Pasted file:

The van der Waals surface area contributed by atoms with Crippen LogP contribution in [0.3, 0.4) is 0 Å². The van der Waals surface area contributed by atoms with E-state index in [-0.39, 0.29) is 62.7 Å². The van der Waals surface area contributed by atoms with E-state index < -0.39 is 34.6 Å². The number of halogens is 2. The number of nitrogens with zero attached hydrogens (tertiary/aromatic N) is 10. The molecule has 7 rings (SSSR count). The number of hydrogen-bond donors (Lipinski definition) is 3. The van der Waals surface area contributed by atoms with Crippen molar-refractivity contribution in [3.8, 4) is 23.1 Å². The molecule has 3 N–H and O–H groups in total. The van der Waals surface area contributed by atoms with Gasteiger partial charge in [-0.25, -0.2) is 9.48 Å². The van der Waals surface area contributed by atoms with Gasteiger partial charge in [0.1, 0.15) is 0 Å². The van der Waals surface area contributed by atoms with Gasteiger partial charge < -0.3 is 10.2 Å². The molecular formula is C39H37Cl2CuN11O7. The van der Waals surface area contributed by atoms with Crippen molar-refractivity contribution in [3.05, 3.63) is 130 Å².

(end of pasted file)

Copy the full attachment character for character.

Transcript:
The van der Waals surface area contributed by atoms with Crippen LogP contribution in [0.3, 0.4) is 0 Å². The van der Waals surface area contributed by atoms with E-state index in [-0.39, 0.29) is 62.7 Å². The van der Waals surface area contributed by atoms with E-state index < -0.39 is 34.6 Å². The number of halogens is 2. The number of nitrogens with zero attached hydrogens (tertiary/aromatic N) is 10. The molecule has 7 rings (SSSR count). The number of hydrogen-bond donors (Lipinski definition) is 3. The van der Waals surface area contributed by atoms with Crippen molar-refractivity contribution in [3.8, 4) is 23.1 Å². The molecule has 3 N–H and O–H groups in total. The van der Waals surface area contributed by atoms with Gasteiger partial charge in [-0.25, -0.2) is 9.48 Å². The van der Waals surface area contributed by atoms with Gasteiger partial charge in [0.1, 0.15) is 0 Å². The van der Waals surface area contributed by atoms with Gasteiger partial charge < -0.3 is 10.2 Å². The molecular formula is C39H37Cl2CuN11O7. The van der Waals surface area contributed by atoms with Crippen molar-refractivity contribution in [3.05, 3.63) is 130 Å².